A hand that drops a pencil and points for decades 'til it hammers its nail into an eager grave. The uncertain replica of a hat by the margin of a page. A body too scared to shake. Foreign words mean less with age. A tongue vibrates and I stick my pen in. Ink into the heart of things. The spelling didn't matter anyway.
A small child tugging on the coattails of dead Victorians. The Golden Years captured on b/w reels. Laughter rising along a staircase. It is better to lie down when the wind blows. There's fire in the mountains. I have my place in the cold air that is pulled toward combustion. There is closeness and there isn't. We look at the clock and live by a series of assumptions.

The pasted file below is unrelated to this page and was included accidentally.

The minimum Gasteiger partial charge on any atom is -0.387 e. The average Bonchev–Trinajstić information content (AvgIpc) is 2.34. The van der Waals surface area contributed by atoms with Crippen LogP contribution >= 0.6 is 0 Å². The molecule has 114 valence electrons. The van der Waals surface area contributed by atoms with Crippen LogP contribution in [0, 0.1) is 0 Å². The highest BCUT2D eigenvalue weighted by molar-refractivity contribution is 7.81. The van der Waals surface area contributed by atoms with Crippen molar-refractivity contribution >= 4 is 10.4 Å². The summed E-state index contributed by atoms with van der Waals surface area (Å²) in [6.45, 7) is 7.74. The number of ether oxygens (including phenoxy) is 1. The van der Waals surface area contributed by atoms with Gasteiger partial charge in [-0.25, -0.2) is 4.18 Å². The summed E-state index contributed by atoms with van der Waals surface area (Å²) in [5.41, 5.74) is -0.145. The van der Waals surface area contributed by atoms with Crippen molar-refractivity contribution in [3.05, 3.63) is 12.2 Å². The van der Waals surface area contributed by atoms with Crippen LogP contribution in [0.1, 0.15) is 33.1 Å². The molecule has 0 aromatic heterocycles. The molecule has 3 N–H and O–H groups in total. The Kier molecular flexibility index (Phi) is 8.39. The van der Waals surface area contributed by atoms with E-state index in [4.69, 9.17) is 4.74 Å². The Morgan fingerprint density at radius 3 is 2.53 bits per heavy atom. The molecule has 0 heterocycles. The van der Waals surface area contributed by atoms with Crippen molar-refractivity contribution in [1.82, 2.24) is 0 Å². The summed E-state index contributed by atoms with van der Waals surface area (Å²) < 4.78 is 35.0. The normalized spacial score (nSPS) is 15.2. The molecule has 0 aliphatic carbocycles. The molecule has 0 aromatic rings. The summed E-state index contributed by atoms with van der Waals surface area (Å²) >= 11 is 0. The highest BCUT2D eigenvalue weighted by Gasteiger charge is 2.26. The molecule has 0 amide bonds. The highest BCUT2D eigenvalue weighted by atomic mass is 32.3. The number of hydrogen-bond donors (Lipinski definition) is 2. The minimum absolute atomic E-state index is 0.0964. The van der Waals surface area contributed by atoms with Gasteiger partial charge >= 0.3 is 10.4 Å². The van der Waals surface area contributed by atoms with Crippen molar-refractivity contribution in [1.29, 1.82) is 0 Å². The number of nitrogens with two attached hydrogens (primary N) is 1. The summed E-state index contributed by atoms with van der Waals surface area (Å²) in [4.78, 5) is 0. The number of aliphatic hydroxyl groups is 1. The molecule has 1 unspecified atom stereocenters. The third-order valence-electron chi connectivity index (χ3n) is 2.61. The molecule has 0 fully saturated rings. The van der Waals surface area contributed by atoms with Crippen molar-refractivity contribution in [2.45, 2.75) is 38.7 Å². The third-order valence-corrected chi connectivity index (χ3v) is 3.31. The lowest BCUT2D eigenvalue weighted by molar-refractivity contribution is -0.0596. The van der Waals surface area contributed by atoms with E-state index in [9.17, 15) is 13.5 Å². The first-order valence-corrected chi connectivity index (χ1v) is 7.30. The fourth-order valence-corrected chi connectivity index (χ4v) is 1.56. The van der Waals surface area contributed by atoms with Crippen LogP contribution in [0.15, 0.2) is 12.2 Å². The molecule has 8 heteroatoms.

A picture-frame, and within it the picture of a small child pointing. The sun casting prolonged shadows into the immortality of the young child's face. Time creases paper; old arguments die hard on the glass inside the frame. Nobody really looks when throwing glances. The child dreams on and on while the colours fade. Knuckles stiff from repetitive motion: ten pound notes piled up and knocked down. Bellies curved with good times and forgetting: words learnt at the age of sixteen: practice makes perfect again and again.
And one crude leprechaun is all it took; for one split second of so much of everything. On my page lay a hat of questionable proportions, and a few words of gaelic; useless and beautiful; something to cling to; the shapes of letters: